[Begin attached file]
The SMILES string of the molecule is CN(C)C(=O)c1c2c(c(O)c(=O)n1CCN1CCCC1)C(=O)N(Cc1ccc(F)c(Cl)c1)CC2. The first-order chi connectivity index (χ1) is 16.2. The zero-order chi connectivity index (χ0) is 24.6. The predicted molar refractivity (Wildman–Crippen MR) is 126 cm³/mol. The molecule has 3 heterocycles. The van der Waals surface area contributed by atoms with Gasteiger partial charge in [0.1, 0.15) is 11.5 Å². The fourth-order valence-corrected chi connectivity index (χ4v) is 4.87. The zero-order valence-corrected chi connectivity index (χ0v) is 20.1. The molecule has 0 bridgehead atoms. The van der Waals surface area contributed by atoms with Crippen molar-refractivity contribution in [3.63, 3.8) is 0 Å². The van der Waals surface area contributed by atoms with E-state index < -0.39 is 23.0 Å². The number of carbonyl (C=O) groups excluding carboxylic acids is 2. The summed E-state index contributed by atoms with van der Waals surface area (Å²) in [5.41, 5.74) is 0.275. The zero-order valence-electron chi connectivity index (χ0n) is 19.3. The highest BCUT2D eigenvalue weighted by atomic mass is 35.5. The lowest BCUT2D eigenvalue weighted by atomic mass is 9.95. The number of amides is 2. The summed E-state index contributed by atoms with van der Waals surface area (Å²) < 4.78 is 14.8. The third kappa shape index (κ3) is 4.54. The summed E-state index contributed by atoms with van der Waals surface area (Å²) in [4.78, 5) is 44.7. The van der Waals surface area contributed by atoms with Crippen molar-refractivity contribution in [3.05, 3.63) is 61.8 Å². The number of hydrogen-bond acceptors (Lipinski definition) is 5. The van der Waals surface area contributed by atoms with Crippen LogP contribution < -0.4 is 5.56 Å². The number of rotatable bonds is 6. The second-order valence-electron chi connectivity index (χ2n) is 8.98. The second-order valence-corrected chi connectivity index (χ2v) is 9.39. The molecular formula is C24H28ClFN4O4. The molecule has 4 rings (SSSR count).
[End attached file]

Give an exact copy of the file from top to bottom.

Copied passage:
The SMILES string of the molecule is CN(C)C(=O)c1c2c(c(O)c(=O)n1CCN1CCCC1)C(=O)N(Cc1ccc(F)c(Cl)c1)CC2. The first-order chi connectivity index (χ1) is 16.2. The zero-order chi connectivity index (χ0) is 24.6. The predicted molar refractivity (Wildman–Crippen MR) is 126 cm³/mol. The molecule has 3 heterocycles. The van der Waals surface area contributed by atoms with Gasteiger partial charge in [0.1, 0.15) is 11.5 Å². The fourth-order valence-corrected chi connectivity index (χ4v) is 4.87. The zero-order valence-corrected chi connectivity index (χ0v) is 20.1. The molecule has 0 bridgehead atoms. The van der Waals surface area contributed by atoms with Crippen molar-refractivity contribution in [3.63, 3.8) is 0 Å². The van der Waals surface area contributed by atoms with E-state index < -0.39 is 23.0 Å². The number of carbonyl (C=O) groups excluding carboxylic acids is 2. The summed E-state index contributed by atoms with van der Waals surface area (Å²) in [5.41, 5.74) is 0.275. The zero-order valence-electron chi connectivity index (χ0n) is 19.3. The highest BCUT2D eigenvalue weighted by atomic mass is 35.5. The lowest BCUT2D eigenvalue weighted by atomic mass is 9.95. The number of amides is 2. The summed E-state index contributed by atoms with van der Waals surface area (Å²) < 4.78 is 14.8. The third kappa shape index (κ3) is 4.54. The summed E-state index contributed by atoms with van der Waals surface area (Å²) in [4.78, 5) is 44.7. The van der Waals surface area contributed by atoms with Crippen molar-refractivity contribution in [3.05, 3.63) is 61.8 Å². The number of hydrogen-bond acceptors (Lipinski definition) is 5. The van der Waals surface area contributed by atoms with Crippen LogP contribution < -0.4 is 5.56 Å². The number of rotatable bonds is 6. The second-order valence-electron chi connectivity index (χ2n) is 8.98. The second-order valence-corrected chi connectivity index (χ2v) is 9.39. The molecular formula is C24H28ClFN4O4. The molecule has 4 rings (SSSR count).